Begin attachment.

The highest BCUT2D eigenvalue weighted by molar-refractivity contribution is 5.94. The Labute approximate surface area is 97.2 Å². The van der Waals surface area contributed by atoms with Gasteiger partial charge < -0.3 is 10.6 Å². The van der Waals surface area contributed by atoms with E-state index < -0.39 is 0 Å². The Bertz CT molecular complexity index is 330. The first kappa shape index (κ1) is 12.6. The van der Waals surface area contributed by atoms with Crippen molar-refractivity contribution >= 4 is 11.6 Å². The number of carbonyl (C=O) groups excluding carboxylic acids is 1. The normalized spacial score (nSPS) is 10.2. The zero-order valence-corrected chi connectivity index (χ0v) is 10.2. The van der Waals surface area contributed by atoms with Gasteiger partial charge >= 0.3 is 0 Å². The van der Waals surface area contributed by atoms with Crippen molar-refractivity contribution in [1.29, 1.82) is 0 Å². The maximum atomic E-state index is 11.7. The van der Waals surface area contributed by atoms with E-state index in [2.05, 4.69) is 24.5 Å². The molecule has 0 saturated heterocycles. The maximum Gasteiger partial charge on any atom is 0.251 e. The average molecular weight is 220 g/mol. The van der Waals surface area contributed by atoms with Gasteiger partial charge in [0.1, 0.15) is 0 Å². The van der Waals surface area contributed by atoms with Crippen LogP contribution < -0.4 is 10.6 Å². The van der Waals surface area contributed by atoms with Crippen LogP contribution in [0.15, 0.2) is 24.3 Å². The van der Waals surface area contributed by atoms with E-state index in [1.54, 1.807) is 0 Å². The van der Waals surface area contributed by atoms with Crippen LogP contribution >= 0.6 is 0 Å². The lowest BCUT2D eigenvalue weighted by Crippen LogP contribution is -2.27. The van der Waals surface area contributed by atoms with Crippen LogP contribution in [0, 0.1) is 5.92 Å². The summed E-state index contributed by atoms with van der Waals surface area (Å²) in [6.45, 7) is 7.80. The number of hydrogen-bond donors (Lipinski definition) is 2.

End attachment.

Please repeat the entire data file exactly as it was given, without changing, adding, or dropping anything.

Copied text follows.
The highest BCUT2D eigenvalue weighted by molar-refractivity contribution is 5.94. The Labute approximate surface area is 97.2 Å². The van der Waals surface area contributed by atoms with Gasteiger partial charge < -0.3 is 10.6 Å². The van der Waals surface area contributed by atoms with E-state index < -0.39 is 0 Å². The Bertz CT molecular complexity index is 330. The first kappa shape index (κ1) is 12.6. The van der Waals surface area contributed by atoms with Crippen molar-refractivity contribution >= 4 is 11.6 Å². The number of carbonyl (C=O) groups excluding carboxylic acids is 1. The normalized spacial score (nSPS) is 10.2. The zero-order valence-corrected chi connectivity index (χ0v) is 10.2. The van der Waals surface area contributed by atoms with Gasteiger partial charge >= 0.3 is 0 Å². The van der Waals surface area contributed by atoms with Crippen molar-refractivity contribution in [1.29, 1.82) is 0 Å². The maximum atomic E-state index is 11.7. The van der Waals surface area contributed by atoms with E-state index in [2.05, 4.69) is 24.5 Å². The molecule has 0 saturated heterocycles. The maximum Gasteiger partial charge on any atom is 0.251 e. The average molecular weight is 220 g/mol. The van der Waals surface area contributed by atoms with Gasteiger partial charge in [0.1, 0.15) is 0 Å². The van der Waals surface area contributed by atoms with Crippen LogP contribution < -0.4 is 10.6 Å². The van der Waals surface area contributed by atoms with Crippen LogP contribution in [0.15, 0.2) is 24.3 Å². The van der Waals surface area contributed by atoms with E-state index in [1.54, 1.807) is 0 Å². The van der Waals surface area contributed by atoms with Crippen LogP contribution >= 0.6 is 0 Å². The lowest BCUT2D eigenvalue weighted by Crippen LogP contribution is -2.27. The van der Waals surface area contributed by atoms with Crippen LogP contribution in [0, 0.1) is 5.92 Å². The summed E-state index contributed by atoms with van der Waals surface area (Å²) in [6.45, 7) is 7.80. The number of hydrogen-bond donors (Lipinski definition) is 2.